In my kindergarten class I have a wide range of learners – from the few who aren’t quite sure what a letter is to the few who are fluently reading Hattie and the Fox. I’m sure many of you can relate to this! I was reflecting on my work with the kids who had no known letters, or only a few, and wondering what our next steps were. I always start with the known, so names were my launching point. We did many name activities and these students were beginning to consistently know a few letters from their names. I wanted to create a book with them to keep in their book box and to help reinforce the teaching I was doing. These particular students were not quite ready to start an ABC book like the ones Pat and I refer to in Chapter 6 of Catching Readers. Since they had very limited letter knowledge, (2-5 known letters), I wanted to start with something more in their ZPD. So I decided to make them a “name book”.
“For almost every young learner, knowledge of one’s name unlocks a multitude of understandings. A name forms a link in helping a child learn about print.”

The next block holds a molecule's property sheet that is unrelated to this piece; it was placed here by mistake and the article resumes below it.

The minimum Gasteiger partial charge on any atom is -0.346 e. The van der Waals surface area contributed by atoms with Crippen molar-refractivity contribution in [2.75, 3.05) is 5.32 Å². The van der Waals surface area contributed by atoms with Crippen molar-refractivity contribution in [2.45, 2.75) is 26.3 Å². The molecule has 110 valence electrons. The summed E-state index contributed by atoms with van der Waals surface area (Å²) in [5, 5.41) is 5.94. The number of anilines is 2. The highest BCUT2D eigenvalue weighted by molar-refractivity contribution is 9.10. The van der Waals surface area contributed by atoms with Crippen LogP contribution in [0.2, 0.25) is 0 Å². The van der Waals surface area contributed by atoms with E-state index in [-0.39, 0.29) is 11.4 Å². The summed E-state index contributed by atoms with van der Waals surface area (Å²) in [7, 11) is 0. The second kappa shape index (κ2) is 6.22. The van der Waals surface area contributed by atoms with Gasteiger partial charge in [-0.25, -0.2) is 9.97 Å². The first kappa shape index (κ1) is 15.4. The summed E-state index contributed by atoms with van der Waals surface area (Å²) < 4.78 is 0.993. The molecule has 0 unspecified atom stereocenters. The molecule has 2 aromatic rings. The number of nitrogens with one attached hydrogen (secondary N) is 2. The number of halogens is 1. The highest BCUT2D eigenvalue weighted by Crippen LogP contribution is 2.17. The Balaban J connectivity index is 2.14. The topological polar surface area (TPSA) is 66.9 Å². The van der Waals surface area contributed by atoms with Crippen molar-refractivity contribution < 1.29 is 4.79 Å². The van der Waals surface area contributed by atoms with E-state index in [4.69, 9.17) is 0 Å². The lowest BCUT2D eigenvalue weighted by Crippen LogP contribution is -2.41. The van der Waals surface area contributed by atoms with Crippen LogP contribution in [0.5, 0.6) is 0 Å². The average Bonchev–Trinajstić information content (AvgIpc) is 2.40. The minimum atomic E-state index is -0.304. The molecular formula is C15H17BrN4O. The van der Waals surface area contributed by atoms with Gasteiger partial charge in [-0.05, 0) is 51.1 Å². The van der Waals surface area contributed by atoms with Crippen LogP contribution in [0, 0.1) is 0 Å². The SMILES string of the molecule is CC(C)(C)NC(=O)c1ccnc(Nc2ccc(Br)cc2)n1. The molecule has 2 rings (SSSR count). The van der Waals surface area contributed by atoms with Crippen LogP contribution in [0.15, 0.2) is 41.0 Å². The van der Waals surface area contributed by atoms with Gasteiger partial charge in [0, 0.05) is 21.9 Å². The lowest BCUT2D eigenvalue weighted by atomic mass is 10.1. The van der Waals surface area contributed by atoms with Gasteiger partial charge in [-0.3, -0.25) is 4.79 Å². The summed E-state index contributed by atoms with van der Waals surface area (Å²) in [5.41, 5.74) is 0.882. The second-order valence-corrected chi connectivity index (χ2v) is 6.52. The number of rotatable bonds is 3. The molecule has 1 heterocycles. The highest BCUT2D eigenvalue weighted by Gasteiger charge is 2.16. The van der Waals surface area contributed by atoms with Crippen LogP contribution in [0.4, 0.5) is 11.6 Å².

I made the books with enough pages for each letter in the child’s name and one additional title page. I wrote the full name (first name only – for now) on the cover, making the capital letters red and the lowercase letters blue. Then I put a picture of the child on the cover as well. On the inside pages I wrote the letters of the child’s name – one per page – again with the capital in red and the lowercase in blue. I sat down with each child as I created this and the child chose links (pictures or words) to go with each letter. They either put a sticker on that page or drew a picture. These books can now be read with the children, read independently and kept in book boxes or read with a buddy. Currently, I only made name books for my children who are working on learning their names and the letters in their names. But I think all the children would enjoy having one of these books. It would make a great book basket for our reading area and would allow children to learn each other’s names.
Some other concepts that can be taught by using names and the name books:
*The connections between letters and sounds
*That letters can be written in two ways (upper and lower case, like David)
*The same sound can be represented by different letters (Jasmin, Gerald)
*Concept of word vs. letter (“Jose’s name is a word. How many letters are in this word? Let’s count them.”)
*Long and short words (“Jackeline’s name is a long word, Bo’s name is a short word.”)
*Words have parts (“Let’s clap Alexander’s name. Let’s clap Ann. How many parts?”)
Names are such a powerful tool for teaching in the early grades. How else are you using children’s names to teach?